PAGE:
The Unspeakable Distance of the Stars

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The Unspeakable Distance of the Stars
Original theatrical poster
Film StudioCapsicum Studios
GenreSci-fi comedy-drama
DirectorHermia Vance Gibbons
ProducerKaren Whelker/Abby Lewes
Based onThe novel Light Yearbook by Briony Cartwright
StarringLucette Harms, Halvard Scholfield, Matilda Warner
Production companyCapsicum Studios
PremièreJune 22, 2016
Release dateJune 24, 2016
CountryWiwaxia Flag.jpg Wiwaxia
BudgetUS$22 million
GrossUS$306 million

The Unspeakble Distance of the Stars is a 2016 science fiction comedy-drama based loosely on the novel Light Yearbook by Briony Cartwright. The film stars Halvard Scholfield as Second-Lieutenant Steve Graydon of the spaceship Corydon under the command of Lucette Harms as Captain Elsa DeMeyer, with Matilda Warner in the supporting role of second-in-command Colonel Liza Lipscomb.


On a hopeless quest to find a habitable planet following a nuclear holocaust, Second-Lieutenant Steve Graydon of the spaceship Corydon falls in love with his oblivious superior, Captain Elsa DeMeyer, to the amusement of second-in-command Colonel Liza Lipscomb, who makes Graydon's life miserable. Hilarity ensues before true love wins out. Then the Corydon crash lands on the planet Skelter, killing all but Graydon, DeMeyer and Lipscomb who are enslaved by the ectoplasmic inhabitants until Graydon saves them by pretending to seduce the ectoplasmic leader who lets them go free, which gains him Lipscomb's respect at last, while DeMeyer manages to get the Corydon back up and running. The movie ends with Graydon adoringly watching DeMeyer as she pilots them to an unknown future.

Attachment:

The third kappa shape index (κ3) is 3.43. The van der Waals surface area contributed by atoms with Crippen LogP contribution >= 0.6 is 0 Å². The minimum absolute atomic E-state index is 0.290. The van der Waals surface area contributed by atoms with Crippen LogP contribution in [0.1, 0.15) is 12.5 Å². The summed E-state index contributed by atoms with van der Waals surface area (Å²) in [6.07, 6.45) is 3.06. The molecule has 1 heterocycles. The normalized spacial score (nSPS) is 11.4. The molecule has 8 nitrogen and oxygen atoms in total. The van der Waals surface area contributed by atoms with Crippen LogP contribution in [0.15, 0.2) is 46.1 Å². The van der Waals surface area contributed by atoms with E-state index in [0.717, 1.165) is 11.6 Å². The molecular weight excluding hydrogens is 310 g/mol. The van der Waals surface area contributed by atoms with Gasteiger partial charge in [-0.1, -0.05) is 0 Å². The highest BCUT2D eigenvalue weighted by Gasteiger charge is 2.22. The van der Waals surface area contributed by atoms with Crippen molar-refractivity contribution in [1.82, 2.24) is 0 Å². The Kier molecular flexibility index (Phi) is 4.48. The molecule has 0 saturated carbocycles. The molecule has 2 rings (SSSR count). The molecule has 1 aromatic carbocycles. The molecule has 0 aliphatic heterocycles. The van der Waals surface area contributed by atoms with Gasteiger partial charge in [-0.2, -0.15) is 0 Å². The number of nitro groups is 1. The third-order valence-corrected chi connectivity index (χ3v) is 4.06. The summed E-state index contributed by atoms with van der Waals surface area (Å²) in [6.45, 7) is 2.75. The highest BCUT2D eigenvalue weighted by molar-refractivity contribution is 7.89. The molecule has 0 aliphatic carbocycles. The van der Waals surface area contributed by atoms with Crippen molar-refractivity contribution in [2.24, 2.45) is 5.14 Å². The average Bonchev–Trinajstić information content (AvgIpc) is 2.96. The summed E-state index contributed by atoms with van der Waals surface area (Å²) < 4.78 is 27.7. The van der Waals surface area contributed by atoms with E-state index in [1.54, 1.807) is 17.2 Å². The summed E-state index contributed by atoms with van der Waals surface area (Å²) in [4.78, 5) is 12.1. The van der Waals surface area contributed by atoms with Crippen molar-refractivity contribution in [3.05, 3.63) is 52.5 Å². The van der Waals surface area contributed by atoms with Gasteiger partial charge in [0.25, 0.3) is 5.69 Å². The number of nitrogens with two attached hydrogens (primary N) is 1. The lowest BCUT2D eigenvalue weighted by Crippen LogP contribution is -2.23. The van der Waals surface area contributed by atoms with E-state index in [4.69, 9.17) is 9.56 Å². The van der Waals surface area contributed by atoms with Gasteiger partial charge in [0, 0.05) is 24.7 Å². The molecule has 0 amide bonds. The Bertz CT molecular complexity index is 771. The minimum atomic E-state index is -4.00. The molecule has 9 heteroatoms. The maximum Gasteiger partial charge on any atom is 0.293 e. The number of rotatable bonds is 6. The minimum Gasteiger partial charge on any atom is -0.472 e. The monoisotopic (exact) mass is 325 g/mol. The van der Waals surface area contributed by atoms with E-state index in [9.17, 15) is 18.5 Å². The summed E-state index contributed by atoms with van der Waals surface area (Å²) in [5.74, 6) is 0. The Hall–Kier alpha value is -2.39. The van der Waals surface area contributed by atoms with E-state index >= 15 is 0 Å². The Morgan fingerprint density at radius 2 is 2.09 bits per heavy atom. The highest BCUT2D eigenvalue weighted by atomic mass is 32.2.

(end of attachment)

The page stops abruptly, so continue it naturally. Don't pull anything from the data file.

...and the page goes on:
The movie was shot in May-June 2016. The film was shot mostly on the soundstage of Capsicum Studios. The external scenes of the planet Skelter were shot in Konnevai National Park in Onnutu. Filming took seven weeks, with significant post-production and special effects produced by kAzz-E Labs.


The movie premiered at the Mercury Theater in Wiwaxmouthe, with all the stars and director attending, on June 22, 2016. The initial global release was on June 24, when it premiered in the rest of Wiwaxia as well as in theaters in Ataraxia, Kalm, Pretany, Kojo, Karolia, Mauretia, Broceliande, Paroy, Freedemia, Neo Delta, Egani, Gobrassanya, Khaiwoon, Ingerland, Latina, Ardisphere, Mergany, Orinoco, Onnutu, Hoppan, Pasundan-Padjadjaran and Myrcia, among many other countries.


The movie was a huge popular success, breaking records for in Wiwaxia for first-weekend takings, of over 40 million USD. Critics were also generally positive, although the film received some less-than stellar reviews, with Alba Cantwell of the Wiwax Tribune writing "with its snappy dialogue, stunning effects and Halvard Scholfield's breakthrough performance, the film will no doubt be a huge hit with audiences, eager to overlook a hastily pasted-together plot that puts the operatic into space opera." [1]

Briony Cartwright Controversy

Following months of speculation, Capsicum released the names of the main stars of the film in November 2014, including Halvard Scholfield, then most known for the role of Putty in the popular TV comedy series Putty in Her Hands. Fans of the novel Light Yearbook, on which the film is based, immediately took to social media, complaining vociferously about the choice. In December, in an interview in Gotcha magazine, Cartwright herself weighed in, describing Scholfield as "brainless brawn" and "eye candy with the acting chops of a chipmunk. You can bet there will be a lot of bare chest and teeny, tiny shorts in Capsicum's outer space." [2]

Following the release of the movie, Cartwright reiterated her frustration with the script, saying the movie was " a subversion of the original intent of my novel, which was to avoid the usual stereotypes of strong women in charge and men unable to focus on more than one thing, which is winning their woman." She did grudgingly praise Scholfield's performance. [3]


  1. Wiwax Tribune, June 24, 2016, p. 1, Culture News "Speaking of Stars" review by Alba Cantwell.
  2. Gotcha, Dec. 2014, p. 77, "Briony's Got Something to Say" interview by Ginny Tillson.
  3. Wiwax Review of Books, July 2016, p. 23, "Blue as Briony" article by Karen-Lee Singlette.